Translation is about conveying the style and content of the original in a corresponding authentic style in the target language. Most people would agree at that general level. But you’ll probably find that translators work in quite different ways, and the steps they follow may not all be the same. For instance, there are various opinions about whether or not a translator should read a book of literature before they start translating it! Or another issue: I’ve heard there are translators who ruminate briefly about each individual sentence and then spit out an almost perfect translation. But I’m not like that. I pull the text apart, look up lots of things even when I think I know what the best translation is going to be (sometimes dictionaries and encyclopaedias provide interesting alternatives), and then gradually reassemble the text in the target language over maybe a dozen separate drafts. The first is an absolute mess, full of notes and brackets and the abbreviations I use, and progressively I refine the text. I guess I’m slow but systematic. The fuzzy thinking and fantasy which is part of the process – the “alchemy” I was meaning – can come in at any stage, but I try to get myself into that frame of mind fairly late in the piece after I’ve dealt with all the nitty-gritty like vocabulary issues, historical details, questions to ask the author, etc. So that’s the way I work, but I think there are a wide range of different approaches.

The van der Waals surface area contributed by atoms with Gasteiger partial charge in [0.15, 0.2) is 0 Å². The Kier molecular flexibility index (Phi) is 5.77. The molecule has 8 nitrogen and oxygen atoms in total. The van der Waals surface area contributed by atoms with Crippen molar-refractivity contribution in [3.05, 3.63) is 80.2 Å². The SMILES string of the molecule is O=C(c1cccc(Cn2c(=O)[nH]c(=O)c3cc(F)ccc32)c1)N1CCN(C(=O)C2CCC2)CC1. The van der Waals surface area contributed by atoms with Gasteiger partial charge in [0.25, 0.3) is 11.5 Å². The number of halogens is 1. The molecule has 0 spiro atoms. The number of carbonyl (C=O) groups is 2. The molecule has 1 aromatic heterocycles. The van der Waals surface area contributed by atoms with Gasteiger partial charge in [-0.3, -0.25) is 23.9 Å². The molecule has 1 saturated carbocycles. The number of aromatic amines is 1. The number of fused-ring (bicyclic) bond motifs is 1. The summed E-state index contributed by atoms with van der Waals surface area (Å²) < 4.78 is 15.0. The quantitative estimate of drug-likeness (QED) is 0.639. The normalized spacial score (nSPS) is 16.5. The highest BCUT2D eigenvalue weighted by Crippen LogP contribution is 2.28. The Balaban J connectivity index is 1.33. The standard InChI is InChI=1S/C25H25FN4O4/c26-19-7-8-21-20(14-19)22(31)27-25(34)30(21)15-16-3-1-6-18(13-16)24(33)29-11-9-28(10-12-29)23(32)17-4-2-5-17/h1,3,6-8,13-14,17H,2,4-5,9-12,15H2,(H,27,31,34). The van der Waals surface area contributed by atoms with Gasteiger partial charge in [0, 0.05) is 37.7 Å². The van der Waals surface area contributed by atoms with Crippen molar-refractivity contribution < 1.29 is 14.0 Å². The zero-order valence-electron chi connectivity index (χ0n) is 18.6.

– What makes translated literature different and what gives them the special attention?
Special attention?! I don’t think translated literature really gets much attention when you look at what percentage of titles have actually been translated and at the print runs of translated literature – or at the low prestige and pay accorded to translators. I think there’s a common perception that “foreign” books are going to be somehow heavy and difficult, and I guess that is often the case. Not all readers wants to read something they will perceive as foreign. At the same time, I think experiencing “foreignness” is something very valuable and that more people should learn to appreciate it: to step outside their cultural “comfort zone” and dip into the world of others. It starts with simple little things like unusual names and flavours and ends up with unimaginable life stories of people in other places and times. Translated literature can take us to wierd and wonderful worlds that can be enlightening, moving and gripping. Let’s hope that more people discover these “benefits”.


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Filed under Contemporary European literature